Even though I didn’t want to rest, I sat down on the hallway floor as I waited for the elevator to fetch me. I was on 43rd.  I was catching my breath and my throat was dry. By the time I entered the lift and was set to push 44, I realized that the last floor was off-limits it being the penthouse. I was relieved, it meant that the technicality concluded my quest for the night, finally.  But I noticed that there was an extra button just above it. “Another floor? That can’t be right?” I was sure that there wasn’t a 45th floor but it was there in front of me glowing in its LED light. I still have the condominium brochure and the paperwork, and it only mentioned 44 floors and not 45. I kept on staring at the number to make sure I wasn’t hallucinating. And that strange button was on top of the penthouse which was kind of absurd. At first, I hesitated to proceed any further, but since I was there already, I ought to finish the deed I set out to do in the first place. But more than that, there was that unscratchable itch to know more about that mystery floor. I don’t know, I was just drawn to it, like it was calling me, like a long-lost friend beckoning for a chat. And without thinking too much, I went for it finally. Before long, the elevator doors slid open. That thin chime that nudged me that I was there echoed across the room.

It was dark and there was total silence. I noticed that there wasn’t a hallway, there was no wind at all but it was colder than any of the other floors I’ve been to. It was just a huge spacious dark room that seemed shapeless. Like a deep void or some sort of a vacuum.

I didn’t step out. I mean, why would I? I decided that there wasn’t any door that needed closing anyway. My task is done, I convinced myself. Leave now before you regret staying. I was scared, to tell you the truth. I never felt this alone my whole life. I was brought up in the slums but I never felt this perilous. I couldn’t move and I felt frozen all of a sudden. Everything was still, I couldn’t remember if I’d breathed at all. For all I care, I was a cold corpse. And before I was able to push the close button, the elevator seemed to have telepathically understood my will, as if it had its own consciousness. Then that chime had rung again to announce my departure. I was saved! A small voice in my head had celebrated in silence. But then, when the doors were about to slide back to closing, it struggled. It was like the doors were dragging itself to do it. It was as if someone or something was forcing it not to. But it continued on, slow but it was moving.

It was the longest five seconds of my life. And when the doors were finally about to touch shut, I swear I saw something between that narrow gap. I’ll try to describe what I saw to the best of my ability but I assure you that this description is nothing compared to what I have actually seen. What I saw between that narrowing vertical was a face. There was a glimmer of light, a faint illumination that shimmered in the darkness. It didn’t hurt my eyes, in any way, allowing me to see clearly.  Behind the light emerged a face, the feeling that it left me that night stayed on. The face had a very dark complexion. Its skin had a dry, cracked texture. There were thick scabs, in a quite unusual formation. It looked like one layer was sitting on top of another and another. It was sort of a miniature canyon after a volcanic eruption. I thought that the face was smiling, well it appeared as if it was. I don’t think it had lips on its mouth, just the skin around it. I couldn’t say if it had a body though. Or hair. Or anything else. It was just there facing directly towards me, just a few paces away.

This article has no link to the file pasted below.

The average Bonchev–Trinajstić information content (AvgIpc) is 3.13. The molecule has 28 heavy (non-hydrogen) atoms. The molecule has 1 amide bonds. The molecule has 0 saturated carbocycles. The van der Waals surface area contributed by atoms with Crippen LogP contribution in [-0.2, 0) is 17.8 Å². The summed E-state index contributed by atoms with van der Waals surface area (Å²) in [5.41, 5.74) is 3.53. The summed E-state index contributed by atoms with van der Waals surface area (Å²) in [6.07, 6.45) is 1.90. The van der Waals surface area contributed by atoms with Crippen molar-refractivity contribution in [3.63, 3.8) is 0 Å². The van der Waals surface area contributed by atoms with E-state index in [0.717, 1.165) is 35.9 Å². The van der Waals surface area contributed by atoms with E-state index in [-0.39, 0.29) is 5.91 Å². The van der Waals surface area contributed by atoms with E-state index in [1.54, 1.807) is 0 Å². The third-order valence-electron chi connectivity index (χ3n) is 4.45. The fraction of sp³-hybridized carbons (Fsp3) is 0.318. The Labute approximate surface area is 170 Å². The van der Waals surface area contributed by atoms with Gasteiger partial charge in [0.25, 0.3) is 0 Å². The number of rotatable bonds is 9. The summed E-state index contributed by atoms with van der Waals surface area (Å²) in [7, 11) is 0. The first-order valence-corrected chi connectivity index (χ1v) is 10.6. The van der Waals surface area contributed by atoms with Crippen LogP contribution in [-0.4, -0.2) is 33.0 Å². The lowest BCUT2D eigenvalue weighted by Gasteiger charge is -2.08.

It was gone instantaneously, almost at the same moment I saw it.

Of course, my wife and I went to the admin office as soon as their office had opened. I gave a brief narrative of what happened and expressed our frustrations about the experience.  My wife told me between the conversation as she whispered that I was calmer than she had expected me to be. I don’t know about that, I just felt exhausted after all. I didn’t share with anyone about the 45th floor, even to my wife. But I asked the official if there was a floor above the penthouse, but the building manager told me that there was none.

That very same day, we were informed that none of the occupants heard about the loud banging noises. Even the security guards who were doing the rounds that night didn’t hear anything at all. “But that was just impossible, that couldn’t be right.” My wife told the manager and his assistant at our door. “We wanted to get to the root of it, we even went asking around but even the other unit owners didn’t seem to have heard the noises. But we’ll check all the doors from now on just to be sure.” We thought it was weird. We were willing to bet that the noises we heard that night reached up to two blocks away.

It’s been four months now since the night of the incident.  And true enough, as the building manager had promised, we didn’t experience any of it anymore. It’s been months since I’ve written anything as well. Not to make any excuses, but I haven’t been in my element since the night of the incident. What’s troubling me was that the 45th button wasn’t there anymore but there is a dent on the control panel that hinted that a provision for a button was once available. I don’t know, it could be my imagination. I decided to let it go, but as of late, I couldn’t find my sleep for some reason. The wife returned to her routine which was more important. I am writing tonight to journal that night’s strange experience. There’s a storm heading our area. The biggest in years they said. I decided to trace my footsteps as I did that night, hoping to put a stop to all of this madness. I’ll be going floor to floor, simulating as I did then to get to that ominous floor. I’ll write a log soon about any further developments.